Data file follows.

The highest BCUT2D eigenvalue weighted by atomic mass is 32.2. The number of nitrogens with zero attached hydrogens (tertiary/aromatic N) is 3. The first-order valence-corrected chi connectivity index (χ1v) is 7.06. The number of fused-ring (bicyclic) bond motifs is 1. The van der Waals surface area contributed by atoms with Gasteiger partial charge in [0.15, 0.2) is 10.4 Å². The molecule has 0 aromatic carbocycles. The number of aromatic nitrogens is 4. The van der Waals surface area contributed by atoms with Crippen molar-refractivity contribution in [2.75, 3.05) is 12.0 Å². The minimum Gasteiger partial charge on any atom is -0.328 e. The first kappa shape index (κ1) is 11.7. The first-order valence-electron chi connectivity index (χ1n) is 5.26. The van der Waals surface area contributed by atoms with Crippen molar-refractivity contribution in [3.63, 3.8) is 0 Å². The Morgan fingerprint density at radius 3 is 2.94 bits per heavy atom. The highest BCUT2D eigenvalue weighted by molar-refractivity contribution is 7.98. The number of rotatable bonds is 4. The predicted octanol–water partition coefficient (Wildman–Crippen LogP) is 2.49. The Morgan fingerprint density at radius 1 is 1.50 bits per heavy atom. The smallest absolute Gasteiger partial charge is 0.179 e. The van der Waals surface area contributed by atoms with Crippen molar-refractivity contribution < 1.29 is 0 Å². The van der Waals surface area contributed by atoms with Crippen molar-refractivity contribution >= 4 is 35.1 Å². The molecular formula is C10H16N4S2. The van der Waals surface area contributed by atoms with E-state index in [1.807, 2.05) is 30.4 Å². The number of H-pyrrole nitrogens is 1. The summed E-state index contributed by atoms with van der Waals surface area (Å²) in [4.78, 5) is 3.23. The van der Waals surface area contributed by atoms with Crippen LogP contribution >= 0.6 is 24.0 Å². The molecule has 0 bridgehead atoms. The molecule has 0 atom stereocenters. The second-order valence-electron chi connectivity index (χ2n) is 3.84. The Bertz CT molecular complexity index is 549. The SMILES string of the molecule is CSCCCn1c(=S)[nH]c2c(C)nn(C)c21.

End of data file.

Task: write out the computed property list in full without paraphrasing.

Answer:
The highest BCUT2D eigenvalue weighted by atomic mass is 32.2. The number of nitrogens with zero attached hydrogens (tertiary/aromatic N) is 3. The first-order valence-corrected chi connectivity index (χ1v) is 7.06. The number of fused-ring (bicyclic) bond motifs is 1. The van der Waals surface area contributed by atoms with Gasteiger partial charge in [0.15, 0.2) is 10.4 Å². The molecule has 0 aromatic carbocycles. The number of aromatic nitrogens is 4. The van der Waals surface area contributed by atoms with Crippen molar-refractivity contribution in [2.75, 3.05) is 12.0 Å². The minimum Gasteiger partial charge on any atom is -0.328 e. The first kappa shape index (κ1) is 11.7. The first-order valence-electron chi connectivity index (χ1n) is 5.26. The van der Waals surface area contributed by atoms with Crippen molar-refractivity contribution in [3.63, 3.8) is 0 Å². The Morgan fingerprint density at radius 3 is 2.94 bits per heavy atom. The highest BCUT2D eigenvalue weighted by molar-refractivity contribution is 7.98. The number of rotatable bonds is 4. The predicted octanol–water partition coefficient (Wildman–Crippen LogP) is 2.49. The Morgan fingerprint density at radius 1 is 1.50 bits per heavy atom. The smallest absolute Gasteiger partial charge is 0.179 e. The van der Waals surface area contributed by atoms with Crippen molar-refractivity contribution < 1.29 is 0 Å². The van der Waals surface area contributed by atoms with Crippen molar-refractivity contribution >= 4 is 35.1 Å². The molecular formula is C10H16N4S2. The van der Waals surface area contributed by atoms with E-state index in [1.807, 2.05) is 30.4 Å². The number of H-pyrrole nitrogens is 1. The summed E-state index contributed by atoms with van der Waals surface area (Å²) in [4.78, 5) is 3.23. The van der Waals surface area contributed by atoms with Crippen LogP contribution >= 0.6 is 24.0 Å². The molecule has 0 bridgehead atoms. The molecule has 0 atom stereocenters. The second-order valence-electron chi connectivity index (χ2n) is 3.84. The Bertz CT molecular complexity index is 549. The SMILES string of the molecule is CSCCCn1c(=S)[nH]c2c(C)nn(C)c21.